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Pricing question.


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#1 test86   Members   -  Reputation: 122

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Posted 12 December 2011 - 09:04 AM

Hi,

Recently a guy asked me to to make a flash game for their website based on their product which is fruit juices, a guy would jump around and pickup their juice cartons like coins in a mario game and some other simple mechanics so they can put up on their website. They guy asked me to tell him how much does it cost them for us to make it.

So how much you think such a game would be valued on like FGL or so?

I know it's hard to price something based on three lines but I just want to know some rough numbers.

-Regards.

Sponsor:

#2 Tom Sloper   Moderators   -  Reputation: 10159

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Posted 12 December 2011 - 10:18 AM

You need to estimate your cost to make the game. How many weeks, and how much money you need per week. Do you have to buy any software packages to make the game. Also, is hiring of artist(s) and audio to be your responsibility or your client's responsibility. Do you have to travel to the client's office.
All those costs should be factored in. And factor in change requests, what if the client doesn't like the game you make and needs it done over. And make sure there's some profit in it for you - 20 to 30 percent.
Once he agrees to your budget, get a clean contract from him (you want him to write the contract - not you), and hire an attorney experienced with games to look it over before you sign it. There's a list of game attorneys at obscure.co.uk.
-- Tom Sloper
Sloperama Productions
Making games fun and getting them done.
www.sloperama.com

Please do not PM me. My email address is easy to find, but note that I do not give private advice.

#3 jbadams   Senior Staff   -  Reputation: 19366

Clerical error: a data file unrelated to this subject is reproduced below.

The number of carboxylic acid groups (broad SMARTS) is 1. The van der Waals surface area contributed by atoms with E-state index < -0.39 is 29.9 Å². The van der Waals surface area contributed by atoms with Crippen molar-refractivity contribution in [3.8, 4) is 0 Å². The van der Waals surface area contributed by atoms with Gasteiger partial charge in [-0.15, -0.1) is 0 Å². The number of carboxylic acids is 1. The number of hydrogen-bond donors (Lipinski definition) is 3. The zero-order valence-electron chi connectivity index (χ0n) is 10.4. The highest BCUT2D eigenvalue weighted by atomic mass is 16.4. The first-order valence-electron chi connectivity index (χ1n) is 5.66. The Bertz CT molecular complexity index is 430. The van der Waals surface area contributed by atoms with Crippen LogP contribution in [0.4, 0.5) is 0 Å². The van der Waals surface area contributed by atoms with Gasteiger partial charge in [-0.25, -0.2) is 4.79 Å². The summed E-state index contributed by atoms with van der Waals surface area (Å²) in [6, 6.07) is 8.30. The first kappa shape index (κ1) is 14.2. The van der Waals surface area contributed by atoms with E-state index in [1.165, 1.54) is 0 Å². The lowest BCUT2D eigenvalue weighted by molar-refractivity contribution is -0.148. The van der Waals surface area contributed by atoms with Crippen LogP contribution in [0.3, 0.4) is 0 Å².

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Posted 13 December 2011 - 06:44 PM

See also: "Bidding a Freelance Contract". Posted Image


Don't forget to also take into account potential time/effort saved if you happen to already have an existing piece of work that could be modified to suit rather than having to start from scratch; it you do have something, be sure to check that modifying it wouldn't end up being more work than starting fresh.


Unless you really want the experience, you should be sure to estimate a cost that will allow you to profit from doing the work -- if the cost you calculate is more than the client is willing to spend you'll have to turn down the job; if you end up in this situation be sure to do so politely, as you should not do anything to hurt your chances of gaining future contracts from the employer.

If you do elect to make a lower bid for the contract in order to gain experience/pad your resume, you should still endeavour to calculate a fee that will at least ensure you don't lose any money. There will always be other jobs available, and it isn't worth short-changing yourself just to get the work.

#4 test86   Members   -  Reputation: 122

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Posted 14 December 2011 - 09:41 AM

Thanks.
What I actually did is to give him three options on different price ranges with a simple platformer prototype with some of what he wants.




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